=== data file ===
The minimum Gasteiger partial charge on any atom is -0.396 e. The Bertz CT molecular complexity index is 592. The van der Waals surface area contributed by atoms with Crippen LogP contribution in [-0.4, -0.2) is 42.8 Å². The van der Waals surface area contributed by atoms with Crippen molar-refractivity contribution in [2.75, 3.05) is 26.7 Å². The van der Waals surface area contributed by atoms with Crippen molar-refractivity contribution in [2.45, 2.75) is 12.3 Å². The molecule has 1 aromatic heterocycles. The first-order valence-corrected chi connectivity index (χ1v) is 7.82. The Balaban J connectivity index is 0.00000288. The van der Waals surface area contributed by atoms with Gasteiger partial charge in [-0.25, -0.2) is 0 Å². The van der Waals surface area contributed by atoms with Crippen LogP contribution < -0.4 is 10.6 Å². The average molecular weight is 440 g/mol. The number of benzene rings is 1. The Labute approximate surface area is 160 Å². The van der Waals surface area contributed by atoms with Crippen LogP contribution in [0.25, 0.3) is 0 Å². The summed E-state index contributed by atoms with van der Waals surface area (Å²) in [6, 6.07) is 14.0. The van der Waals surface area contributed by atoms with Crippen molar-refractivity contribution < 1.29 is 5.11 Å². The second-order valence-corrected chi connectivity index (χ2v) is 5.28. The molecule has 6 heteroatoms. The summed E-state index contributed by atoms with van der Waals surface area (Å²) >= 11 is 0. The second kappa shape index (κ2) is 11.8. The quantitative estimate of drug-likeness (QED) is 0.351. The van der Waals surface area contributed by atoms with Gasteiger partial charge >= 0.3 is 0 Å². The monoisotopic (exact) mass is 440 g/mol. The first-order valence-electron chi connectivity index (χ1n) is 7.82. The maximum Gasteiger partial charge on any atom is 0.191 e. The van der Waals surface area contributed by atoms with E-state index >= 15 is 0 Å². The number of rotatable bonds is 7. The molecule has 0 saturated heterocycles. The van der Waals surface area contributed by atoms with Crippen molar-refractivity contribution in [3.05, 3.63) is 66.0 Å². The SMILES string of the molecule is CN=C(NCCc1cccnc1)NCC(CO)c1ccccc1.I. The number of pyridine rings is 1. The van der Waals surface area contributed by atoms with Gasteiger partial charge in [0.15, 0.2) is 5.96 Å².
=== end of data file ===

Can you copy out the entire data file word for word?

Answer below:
The minimum Gasteiger partial charge on any atom is -0.396 e. The Bertz CT molecular complexity index is 592. The van der Waals surface area contributed by atoms with Crippen LogP contribution in [-0.4, -0.2) is 42.8 Å². The van der Waals surface area contributed by atoms with Crippen molar-refractivity contribution in [2.75, 3.05) is 26.7 Å². The van der Waals surface area contributed by atoms with Crippen molar-refractivity contribution in [2.45, 2.75) is 12.3 Å². The molecule has 1 aromatic heterocycles. The first-order valence-corrected chi connectivity index (χ1v) is 7.82. The Balaban J connectivity index is 0.00000288. The van der Waals surface area contributed by atoms with Gasteiger partial charge in [-0.25, -0.2) is 0 Å². The van der Waals surface area contributed by atoms with Crippen LogP contribution < -0.4 is 10.6 Å². The average molecular weight is 440 g/mol. The number of benzene rings is 1. The Labute approximate surface area is 160 Å². The van der Waals surface area contributed by atoms with Crippen LogP contribution in [0.25, 0.3) is 0 Å². The summed E-state index contributed by atoms with van der Waals surface area (Å²) in [6, 6.07) is 14.0. The van der Waals surface area contributed by atoms with Crippen molar-refractivity contribution < 1.29 is 5.11 Å². The second-order valence-corrected chi connectivity index (χ2v) is 5.28. The molecule has 6 heteroatoms. The summed E-state index contributed by atoms with van der Waals surface area (Å²) >= 11 is 0. The second kappa shape index (κ2) is 11.8. The quantitative estimate of drug-likeness (QED) is 0.351. The van der Waals surface area contributed by atoms with Gasteiger partial charge >= 0.3 is 0 Å². The monoisotopic (exact) mass is 440 g/mol. The first-order valence-electron chi connectivity index (χ1n) is 7.82. The maximum Gasteiger partial charge on any atom is 0.191 e. The van der Waals surface area contributed by atoms with E-state index >= 15 is 0 Å². The number of rotatable bonds is 7. The molecule has 0 saturated heterocycles. The van der Waals surface area contributed by atoms with Crippen molar-refractivity contribution in [3.05, 3.63) is 66.0 Å². The SMILES string of the molecule is CN=C(NCCc1cccnc1)NCC(CO)c1ccccc1.I. The number of pyridine rings is 1. The van der Waals surface area contributed by atoms with Gasteiger partial charge in [0.15, 0.2) is 5.96 Å².